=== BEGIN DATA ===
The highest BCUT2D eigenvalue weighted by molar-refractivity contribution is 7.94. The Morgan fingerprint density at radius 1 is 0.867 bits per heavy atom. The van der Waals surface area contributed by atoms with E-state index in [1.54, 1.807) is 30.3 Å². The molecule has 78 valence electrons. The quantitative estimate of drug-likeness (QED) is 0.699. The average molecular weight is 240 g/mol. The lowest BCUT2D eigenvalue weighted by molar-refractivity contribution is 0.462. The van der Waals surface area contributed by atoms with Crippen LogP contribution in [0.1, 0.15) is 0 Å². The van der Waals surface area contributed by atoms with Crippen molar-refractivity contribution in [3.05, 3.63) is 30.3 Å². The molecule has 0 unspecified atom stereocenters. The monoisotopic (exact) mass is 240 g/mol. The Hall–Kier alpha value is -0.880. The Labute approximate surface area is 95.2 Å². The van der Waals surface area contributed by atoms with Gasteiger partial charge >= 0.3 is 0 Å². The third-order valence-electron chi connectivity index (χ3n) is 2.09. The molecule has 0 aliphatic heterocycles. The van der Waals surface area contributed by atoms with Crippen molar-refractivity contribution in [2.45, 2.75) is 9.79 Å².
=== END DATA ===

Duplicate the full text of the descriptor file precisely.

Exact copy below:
The highest BCUT2D eigenvalue weighted by molar-refractivity contribution is 7.94. The Morgan fingerprint density at radius 1 is 0.867 bits per heavy atom. The van der Waals surface area contributed by atoms with E-state index in [1.54, 1.807) is 30.3 Å². The molecule has 78 valence electrons. The quantitative estimate of drug-likeness (QED) is 0.699. The average molecular weight is 240 g/mol. The lowest BCUT2D eigenvalue weighted by molar-refractivity contribution is 0.462. The van der Waals surface area contributed by atoms with Crippen LogP contribution in [0.1, 0.15) is 0 Å². The van der Waals surface area contributed by atoms with Crippen molar-refractivity contribution in [3.05, 3.63) is 30.3 Å². The molecule has 0 unspecified atom stereocenters. The monoisotopic (exact) mass is 240 g/mol. The Hall–Kier alpha value is -0.880. The Labute approximate surface area is 95.2 Å². The van der Waals surface area contributed by atoms with Gasteiger partial charge >= 0.3 is 0 Å². The third-order valence-electron chi connectivity index (χ3n) is 2.09. The molecule has 0 aliphatic heterocycles. The van der Waals surface area contributed by atoms with Crippen molar-refractivity contribution in [2.45, 2.75) is 9.79 Å².